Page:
Just know that now you have the reason for why I study science-fiction and fantasy. In the house of time where running from room to room, through this door and that, only leads you right back where you started, speculative fiction (at least for me) is a doorway in which you are afforded a view of what lies between; it is not a door that you go through, but one you stand in and observe how all of the rooms, at the end of the day, when the various decorations fall to ruin, and the illusion of distinctions disappears, are all the same.

At any rate, I guess I'll get back to reading...


Nathan said...

It's like trying to shepherd the wind, huh? Meaningless. Meaningless. Sounds like Qoheleth has been whispering in your ear. I hear him from time to time too. Fantasy seems kinder, doesn't it?

christianne said...

Hey Clay,

You hit on something that really gets to me, too. I thought I wanted to be an academic for a big part of my early twenties. Then I went to an academic conference that didn't seem to deal with reality at all. All these academics talking to one another, and really only 1 percent of the population (or less) is ever going to understand or care what they're saying, much less even know they said it. Meanwhile, real people with real concerns are walking up and down the street outside the room where we are meeting, and I want to be out there, on the street, talking to them. Writing about the things that actually concern them. Finding out where hope really lies, not creating formulas or clever riddles to obscure lines in obscure books.

This may or may not have been what you're getting at, but it's how it hit me. I like your struggle to find what's real, and I like your ability to call ridiculous what is ridiculous. Makes me wonder what is driving that ridiculous machine under there. Why do people do it?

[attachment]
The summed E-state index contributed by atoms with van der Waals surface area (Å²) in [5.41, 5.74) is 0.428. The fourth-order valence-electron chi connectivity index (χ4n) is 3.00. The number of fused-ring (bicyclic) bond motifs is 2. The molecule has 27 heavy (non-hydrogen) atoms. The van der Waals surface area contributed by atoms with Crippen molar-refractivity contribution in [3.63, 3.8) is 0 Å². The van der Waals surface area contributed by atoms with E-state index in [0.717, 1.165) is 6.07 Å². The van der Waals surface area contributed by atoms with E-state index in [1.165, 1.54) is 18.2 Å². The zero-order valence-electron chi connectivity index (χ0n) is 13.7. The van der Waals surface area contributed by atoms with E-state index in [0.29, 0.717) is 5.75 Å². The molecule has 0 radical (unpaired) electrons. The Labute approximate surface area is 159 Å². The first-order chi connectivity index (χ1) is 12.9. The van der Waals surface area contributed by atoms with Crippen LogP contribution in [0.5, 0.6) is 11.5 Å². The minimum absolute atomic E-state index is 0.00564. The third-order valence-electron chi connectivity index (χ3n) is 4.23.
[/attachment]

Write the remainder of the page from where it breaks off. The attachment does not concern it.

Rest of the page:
Maybe it is one part of the world they feel they can find some measure of control or power.

Drea said...

I really love that in the middle of all the questions and hopelessness, you can find the reasons and reasoning why it is you want to study speculative fiction. The fact that you used the ivory tower, and all its ridiculousness, as a point of reinforcement for what you want to study is great.

I appreciate the fact that you are not becoming lost in the midst of it all, despite the bitterness and the confusion (not to mention the poorness) I feel like the confusion is shedding more light on who you are for yourself, and not for anyone else. And I guess I admire the fact that through the hell of it all, which is long and sucks but will eventually end, that you will still be you (possibly even more so you if that makes sense) and that the entire experience will help to solidify that rather than shake it.

And I'm also going to add that in the middle of all of this- and this is a perfectly selfish notion- to read your writing, which I cannot help to love, is a pleasure, one that I miss and treasure. (ooh! I rhymed!)

Anonymous said...

clayton u should write books..i mean u should write coz u write well and meaninful.